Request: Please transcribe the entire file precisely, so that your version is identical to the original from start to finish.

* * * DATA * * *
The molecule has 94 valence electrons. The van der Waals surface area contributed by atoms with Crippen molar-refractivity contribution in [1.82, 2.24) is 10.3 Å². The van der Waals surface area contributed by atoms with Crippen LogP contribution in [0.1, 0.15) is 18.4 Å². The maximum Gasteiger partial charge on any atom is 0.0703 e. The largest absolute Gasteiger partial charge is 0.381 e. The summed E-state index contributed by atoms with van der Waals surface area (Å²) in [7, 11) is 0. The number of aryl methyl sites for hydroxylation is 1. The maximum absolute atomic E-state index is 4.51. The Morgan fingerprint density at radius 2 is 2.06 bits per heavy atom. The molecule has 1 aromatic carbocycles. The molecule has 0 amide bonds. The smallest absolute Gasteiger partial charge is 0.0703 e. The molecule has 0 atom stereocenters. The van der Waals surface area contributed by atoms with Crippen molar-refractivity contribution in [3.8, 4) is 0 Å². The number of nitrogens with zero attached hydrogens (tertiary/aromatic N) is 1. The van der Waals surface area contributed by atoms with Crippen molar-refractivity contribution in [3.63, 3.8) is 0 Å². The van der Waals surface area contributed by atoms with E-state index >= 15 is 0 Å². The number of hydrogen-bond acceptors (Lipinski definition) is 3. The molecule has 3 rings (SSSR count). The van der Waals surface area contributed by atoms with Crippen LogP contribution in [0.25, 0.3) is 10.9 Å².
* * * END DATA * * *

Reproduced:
The molecule has 94 valence electrons. The van der Waals surface area contributed by atoms with Crippen molar-refractivity contribution in [1.82, 2.24) is 10.3 Å². The van der Waals surface area contributed by atoms with Crippen LogP contribution in [0.1, 0.15) is 18.4 Å². The maximum Gasteiger partial charge on any atom is 0.0703 e. The largest absolute Gasteiger partial charge is 0.381 e. The summed E-state index contributed by atoms with van der Waals surface area (Å²) in [7, 11) is 0. The number of aryl methyl sites for hydroxylation is 1. The maximum absolute atomic E-state index is 4.51. The Morgan fingerprint density at radius 2 is 2.06 bits per heavy atom. The molecule has 1 aromatic carbocycles. The molecule has 0 amide bonds. The smallest absolute Gasteiger partial charge is 0.0703 e. The molecule has 0 atom stereocenters. The van der Waals surface area contributed by atoms with Crippen molar-refractivity contribution in [3.8, 4) is 0 Å². The number of nitrogens with zero attached hydrogens (tertiary/aromatic N) is 1. The van der Waals surface area contributed by atoms with Crippen molar-refractivity contribution in [3.63, 3.8) is 0 Å². The van der Waals surface area contributed by atoms with E-state index >= 15 is 0 Å². The number of hydrogen-bond acceptors (Lipinski definition) is 3. The molecule has 3 rings (SSSR count). The van der Waals surface area contributed by atoms with Crippen LogP contribution in [0.25, 0.3) is 10.9 Å².